The majority of primiparas and newborns had progressed well during the first week, with 81.4% and 77.6% respectively. This is encouraging. However, the frequency of complications is worrying.

Among the complications encountered in primiparous births are delivery haemorrhages, puerperal infections, tearing of the perineum and tearing of the cervix. These have been mentioned by some authors and are closely related to dystocia [10] [22] [25].

This poor development, characterized by complications, was the cause of four deaths among primiparous women, i.e. 0.8%. This result testifies to the permanent risk to which the primiparous woman in rural areas is exposed, contrary to the main objective of modern obstetrics: “a woman cannot die as a result of her will to give life”.

Among newborns, the morbid evolution was characterised by respiratory distress, anaemia and hypoglycaemia. These complications led to a mortality rate of 1.7%, or eight newborns. To combat this morbidity and mortality, well-equipped neonatal care services must be put in place.

In this study, the results show that the mode of delivery has a significant influence on maternal and neonatal mortality. On the other hand, the age of the primiparous does not determine mortality, which should draw our attention to the quality of care for primigravidae and primiparas in our environment. According to the World Health Organization, WHO, “approximately 15% of women develop a complication during pregnancy that requires the intervention of a qualified health care provider [31] ”. In our context, the public authorities should assign obstetricians to take care of women, from pregnancy to the return from childbirth. It is not normal that a population of more than 400 thousand inhabitants lacks specialists, especially in such a complex area as the management of maternal and child health.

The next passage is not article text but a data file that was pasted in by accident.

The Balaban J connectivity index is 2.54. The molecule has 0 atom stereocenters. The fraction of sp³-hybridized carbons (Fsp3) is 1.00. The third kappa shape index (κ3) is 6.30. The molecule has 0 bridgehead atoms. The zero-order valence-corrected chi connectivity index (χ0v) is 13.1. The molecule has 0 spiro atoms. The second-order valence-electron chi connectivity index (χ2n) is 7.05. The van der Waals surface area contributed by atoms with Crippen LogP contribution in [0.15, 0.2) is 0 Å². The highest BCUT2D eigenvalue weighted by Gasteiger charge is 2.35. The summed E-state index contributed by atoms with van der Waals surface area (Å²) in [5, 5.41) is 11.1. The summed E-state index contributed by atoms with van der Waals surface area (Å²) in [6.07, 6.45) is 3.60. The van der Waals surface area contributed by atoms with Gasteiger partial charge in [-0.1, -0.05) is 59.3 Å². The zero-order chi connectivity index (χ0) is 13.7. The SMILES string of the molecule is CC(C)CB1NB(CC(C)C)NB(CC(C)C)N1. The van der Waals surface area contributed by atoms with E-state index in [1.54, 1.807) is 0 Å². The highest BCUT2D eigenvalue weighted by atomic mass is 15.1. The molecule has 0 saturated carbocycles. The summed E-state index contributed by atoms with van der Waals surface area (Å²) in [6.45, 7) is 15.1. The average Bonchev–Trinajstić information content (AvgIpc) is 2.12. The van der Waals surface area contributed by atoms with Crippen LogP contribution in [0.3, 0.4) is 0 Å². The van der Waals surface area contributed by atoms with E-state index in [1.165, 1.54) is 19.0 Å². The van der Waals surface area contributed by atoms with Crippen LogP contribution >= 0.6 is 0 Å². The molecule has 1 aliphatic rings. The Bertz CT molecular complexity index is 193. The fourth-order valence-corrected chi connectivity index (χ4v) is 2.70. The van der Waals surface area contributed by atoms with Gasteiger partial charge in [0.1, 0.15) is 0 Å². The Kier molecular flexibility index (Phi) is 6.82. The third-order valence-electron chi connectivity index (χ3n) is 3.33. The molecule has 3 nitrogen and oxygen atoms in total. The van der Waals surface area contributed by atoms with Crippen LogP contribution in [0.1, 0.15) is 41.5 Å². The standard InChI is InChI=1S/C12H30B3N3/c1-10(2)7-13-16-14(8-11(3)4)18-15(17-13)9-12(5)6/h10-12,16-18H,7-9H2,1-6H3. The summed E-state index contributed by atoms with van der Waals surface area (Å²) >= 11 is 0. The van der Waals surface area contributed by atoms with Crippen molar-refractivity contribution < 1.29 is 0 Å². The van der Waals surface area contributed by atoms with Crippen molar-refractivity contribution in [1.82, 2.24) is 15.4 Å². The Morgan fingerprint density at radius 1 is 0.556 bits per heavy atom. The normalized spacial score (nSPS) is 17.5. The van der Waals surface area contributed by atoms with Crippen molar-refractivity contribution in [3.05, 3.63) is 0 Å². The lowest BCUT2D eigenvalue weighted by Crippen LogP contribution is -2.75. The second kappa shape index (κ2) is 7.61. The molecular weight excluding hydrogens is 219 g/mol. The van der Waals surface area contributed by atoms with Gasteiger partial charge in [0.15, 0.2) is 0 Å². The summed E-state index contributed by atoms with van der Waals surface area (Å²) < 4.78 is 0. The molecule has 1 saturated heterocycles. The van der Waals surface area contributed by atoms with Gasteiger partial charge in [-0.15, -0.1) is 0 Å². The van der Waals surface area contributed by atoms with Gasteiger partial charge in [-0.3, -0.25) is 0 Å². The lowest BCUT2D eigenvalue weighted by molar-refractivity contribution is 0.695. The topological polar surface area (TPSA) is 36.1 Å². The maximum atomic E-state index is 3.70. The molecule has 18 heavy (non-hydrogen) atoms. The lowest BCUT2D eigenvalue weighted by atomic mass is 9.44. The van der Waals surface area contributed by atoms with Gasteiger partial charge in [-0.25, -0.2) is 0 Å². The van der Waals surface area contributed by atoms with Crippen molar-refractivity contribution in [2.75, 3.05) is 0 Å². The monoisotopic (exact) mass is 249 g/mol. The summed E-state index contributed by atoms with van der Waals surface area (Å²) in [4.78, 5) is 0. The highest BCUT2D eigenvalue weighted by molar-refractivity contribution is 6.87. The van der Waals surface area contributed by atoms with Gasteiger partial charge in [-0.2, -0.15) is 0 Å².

Limitations of This Study

The limitations of this study lie in the lack of comparison with the control group, which can be multiparous. The data that constituted the results of this study were retrospective, which implies that certain parameters were not retained because they were not included in the partograms (in some cases poorly or incompletely filled in). It is therefore important that subsequent studies take these elements into account.

5. Conclusions

Maternal and neonatal mortality remains a public health problem, especially in developing countries such as the Democratic Republic of Congo. The main contribution and practical importance of this study are demonstrated by the results encountered.

In this series of studies, childbirth of primiparous women accounts for 17.9%. The majority are primiparous women aged between 15 and 24 years old with an average of 18.4 ± 1.9 years, post-primary level, married and housewives in the home who have attended mostly ANC with an average of 1.7 ± 0.8 sessions. Childbirth of primiparous women in rural areas is characterized by dystocia (46.4%) and high risks of morbidity and mortality (maternal and neonatal). The results of this study make it possible to strengthen the fight against early marriages and sexual violence against minors, the adequate follow-up of pregnancies (especially those known as high-risk pregnancies) and the improvement of our capacities for the management and obstetric care of women.

Funding

This study did not receive any external funding. It was funded by contributions from the authors.

Acknowledgements

The authors would like to thank the nurses of the Katombe Health Centre, Kirungu General Reference Hospital (MOBA) and Mr. NGIELE MPOSHI Djolin (General Academic Secretary of the Higher Institute of Medical Techniques of Lubao) for their contributions in carrying out this study.

Cite this paper: Bukasa, H.K., Mongane, T.B., Kunda, S.K., Saturnin, L.B.J.-J., Ayumba, D.L., Tube, J.K., Kapenga, A.M., Kampule, J.-P.N.-N., Shebeni, J.N., Ilunga, D.K., Ilunga, C.N., Mushinga, G.K. and Tshite, T. (2021) Epidemiological Profile of Childbirth among Primiparous Women in Rural Areas of Tanganyika Province, Democratic Republic of Congo. Open Access Library Journal, 8, 1-13. doi: 10.4236/oalib.1107243.